Husak Lab member Erik Sathe putting a lizard through its paces. Photo by Jerry Husak
AA contributor Jerry Husak has just published a great paper in The Journal of Experimental Biology on the effect of training (=practice) on the sprinting and endurance capabilities of green anoles. The Inkfish blog on Discover magazine’s website has written a brilliant description of the study:
Athletes don’t normally need to be chased down the track to get their training mileage in. But a green anole lizard is not a normal athlete.
Scientists wanted to know whether it’s possible to train a lizard at all. Human athletes and other mammals perform better with consistent exercise, but is this universal? Can a reptile increase its stamina? What about its sprint speed? So the scientists became lizard athletic trainers, which really means lizard harassers. Results were mixed.
The green anole lizard, or Carolina anole (Anolis carolinensis), is a common laboratory species. Basic rules of its biology—for example, how it responds to exercise—ought to apply to other vertebrates, such as humans. In the past, scientists have successfully used exercise to increase endurance in frogs, birds, alligators and crocodiles. But the same efforts with lizards have been inconclusive.
Jerry Husak, a biologist at the University of St. Thomas in Minnesota, studies lizards with the help of undergraduate researchers. He and his students decided to try creating “Olympic lizards.” They would train their subjects for two kinds of athletic ability, neither of which was totally foreign to the reptiles. Some lizards would become endurance athletes; this long-distance locomotion would mimic the slow patrolling and foraging anoles do in nature. And other lizards would become sprinters; in nature, they use bursts of speed to escape predators.
Thirty lizards were divided into sprinters, distance runners, and a control group. The sprinting track was a dowel two meters long and five centimeters wide, propped at a 45-degree angle. The researchers chased the lizards up the dowel and used infrared beams to measure their fastest speed. Sprinters “trained” three days a week for eight weeks. Gradually, the researchers increased the training intensity by making the lizards do more runs per day.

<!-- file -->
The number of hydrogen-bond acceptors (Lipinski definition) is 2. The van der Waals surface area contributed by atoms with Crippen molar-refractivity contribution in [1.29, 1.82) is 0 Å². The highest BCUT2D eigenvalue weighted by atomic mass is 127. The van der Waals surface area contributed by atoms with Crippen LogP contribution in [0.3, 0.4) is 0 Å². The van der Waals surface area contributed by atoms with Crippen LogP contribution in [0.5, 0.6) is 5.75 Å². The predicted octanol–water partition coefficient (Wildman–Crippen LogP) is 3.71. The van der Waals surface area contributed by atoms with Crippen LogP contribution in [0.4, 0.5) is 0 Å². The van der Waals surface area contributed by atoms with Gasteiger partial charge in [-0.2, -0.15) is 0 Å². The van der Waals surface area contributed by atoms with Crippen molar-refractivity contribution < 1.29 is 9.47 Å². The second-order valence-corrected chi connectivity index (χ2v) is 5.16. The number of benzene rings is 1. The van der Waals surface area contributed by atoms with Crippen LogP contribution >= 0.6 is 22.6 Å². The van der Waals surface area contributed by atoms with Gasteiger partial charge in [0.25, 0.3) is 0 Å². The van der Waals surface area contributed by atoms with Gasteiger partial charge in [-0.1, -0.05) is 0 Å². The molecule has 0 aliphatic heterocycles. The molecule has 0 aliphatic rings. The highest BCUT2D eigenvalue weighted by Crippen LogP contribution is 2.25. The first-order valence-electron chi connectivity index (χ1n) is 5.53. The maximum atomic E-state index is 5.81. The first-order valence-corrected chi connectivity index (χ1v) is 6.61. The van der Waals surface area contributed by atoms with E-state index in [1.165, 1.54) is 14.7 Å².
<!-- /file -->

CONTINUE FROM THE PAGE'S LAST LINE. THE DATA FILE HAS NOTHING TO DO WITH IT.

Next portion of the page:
Meanwhile, the distance runners did their training on a treadmill. The researchers set the treadmill to a low speed and gently prodded the lizards with a paintbrush to keep them moving. These athletes had to stay on the treadmill for 30 minutes at a time, or until they were exhausted. (How do you know anoles are exhausted? “When we flip them over onto their backs and they can no longer flip themselves back onto their feet,” Husak explains. Glad he’s not my trainer.) These lizards, too, exercised three times a week for eight weeks, while the steepness of the treadmill gradually increased.
At the end of the training regimen, the researchers tested all their lizards a final time. The distance runners had clearly improved. On a fast treadmill, the endurance-trained lizards could run for almost three times as long as they had initially. Blood samples showed that their hematocrit levels—a measure of red blood cells, which carry oxygen—had also increased. And dissecting the limbs of dead lizards revealed that their muscle fibers had grown, just as they do in exercising mammals.
The sprinting lizards were a little more disappointing. In their final trials, they didn’t run any faster than they had before training. But their muscle fibers had also grown. Husak suspects that these athletes had actually improved—they just didn’t feel like performing.
“I definitely think the sprint-trained ones increased their sprinting abilities,” Husak says. But after the lizards had spent so much time being handled by humans, he says, “We just couldn’t motivate (i.e., scare) them enough…to run as fast as they could.”
There’s not likely to be a lizard Olympics anytime soon. Creating athletic anoles isn’t the only goal of Husak’s research, though. He’s ultimately interested in the tradeoffs that come with being a good athlete. Animals that spend more energy on reproduction, for example, may have to sacrifice life expectancy or immunity. Do the same tradeoffs happen when animals spend their resources to build beefy muscles?
Husak has gotten closer to answering that question by showing that lizards can be trained. Now he just has to figure out how to scare them into performing their best—because even if the biology of exercise is the same across vertebrates, the power of a “Just Do It” poster isn’t.